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Rise of the Machines

Published: 03/12/2013 - Filed under: Home » Archive » 2013 » December 2013-January 2014 » Lifestyle » Home » Features »

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With all the talk of the tablet revolution, you could be forgiven for thinking laptops were yesterday’s news; the embarrassing uncle of the tech world – everyone’s got one but they’re nothing to brag about.

Yet laptop aficionados know this isn’t the case. The fact is, laptops and tablets are evolving hand in hand, becoming faster, lighter and thinner together.

Rather than supersede the laptop, tablets are performing different functions. They are for lounging on the sofa, lying in bed or sitting on a plane. On the other hand, laptops are for serious web browsing, working and for those times when you need your hardware to kick like a mule.

The holy grail is to create a device that can do both. Laptop-tablet hybrids have tended to be poorly conceived devices that try to be all things to all people and end up doing nothing particularly well. But now there is a new crop of machines that work both as distinct tablets and full-keyboard laptops. Intel has pinned its colors to this mast, with executive vice-president Tom Kilroy recently saying he believes the two-in-one will eventually usurp the stand-alone tablet.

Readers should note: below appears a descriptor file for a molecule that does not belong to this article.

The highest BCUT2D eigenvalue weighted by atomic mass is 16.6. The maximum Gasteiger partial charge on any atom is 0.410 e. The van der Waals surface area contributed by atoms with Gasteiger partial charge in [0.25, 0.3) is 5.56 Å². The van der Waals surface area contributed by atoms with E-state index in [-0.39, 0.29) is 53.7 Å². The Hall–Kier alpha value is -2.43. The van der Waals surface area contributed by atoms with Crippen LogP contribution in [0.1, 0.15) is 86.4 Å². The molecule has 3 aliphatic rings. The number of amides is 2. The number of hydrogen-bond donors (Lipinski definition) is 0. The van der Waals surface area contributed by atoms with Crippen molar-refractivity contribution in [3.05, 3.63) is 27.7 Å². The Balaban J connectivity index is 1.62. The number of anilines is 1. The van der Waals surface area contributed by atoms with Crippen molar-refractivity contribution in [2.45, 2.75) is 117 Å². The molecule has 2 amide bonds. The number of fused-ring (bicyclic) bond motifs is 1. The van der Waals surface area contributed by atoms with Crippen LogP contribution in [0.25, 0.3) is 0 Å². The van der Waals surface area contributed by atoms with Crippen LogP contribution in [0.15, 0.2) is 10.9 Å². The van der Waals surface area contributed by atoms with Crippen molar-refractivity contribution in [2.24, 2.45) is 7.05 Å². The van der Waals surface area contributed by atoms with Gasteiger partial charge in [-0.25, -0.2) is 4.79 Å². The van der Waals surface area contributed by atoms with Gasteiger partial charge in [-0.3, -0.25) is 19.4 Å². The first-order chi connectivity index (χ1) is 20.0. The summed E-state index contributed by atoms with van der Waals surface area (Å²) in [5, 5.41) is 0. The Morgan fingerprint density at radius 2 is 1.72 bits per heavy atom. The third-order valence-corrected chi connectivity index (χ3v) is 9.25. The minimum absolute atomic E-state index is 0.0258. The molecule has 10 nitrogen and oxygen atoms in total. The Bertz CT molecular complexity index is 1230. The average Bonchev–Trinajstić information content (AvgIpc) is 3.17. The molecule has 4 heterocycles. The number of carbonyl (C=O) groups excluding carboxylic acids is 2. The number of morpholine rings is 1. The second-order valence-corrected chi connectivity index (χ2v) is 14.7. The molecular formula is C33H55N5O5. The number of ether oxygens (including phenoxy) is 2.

He has a vested interest: Apple’s iPads – the most successful tablet – use ARM chips, whereas almost all two-in-ones use Intel. But Intel has shown why it is still the world’s biggest chipmaker. Its new line of 4th-generation Core processors have allowed manufacturers to improve battery life drastically without adding weight or size.

Laptops have also begun to borrow the concept of “touch” from their flatscreen cousins. Microsoft’s latest version of Windows (which, admittedly, hasn’t had the best of receptions) has touch at its heart, and a host of new laptops are making interesting use of the technology.

The other big movement in laptops is pixels. Lots of them. Triggered by the incredible retina display in Apple’s Pro range, the big manufacturers are competing to pack the highest resolution; great news for movie fans.

 

All Things Considered

So what should you consider before splashing out? First, think about what you’re going to use it for. Spending $400 on an extra 4GB of RAM might seem like a great idea, but not if you only use your laptop for replying to e-mails.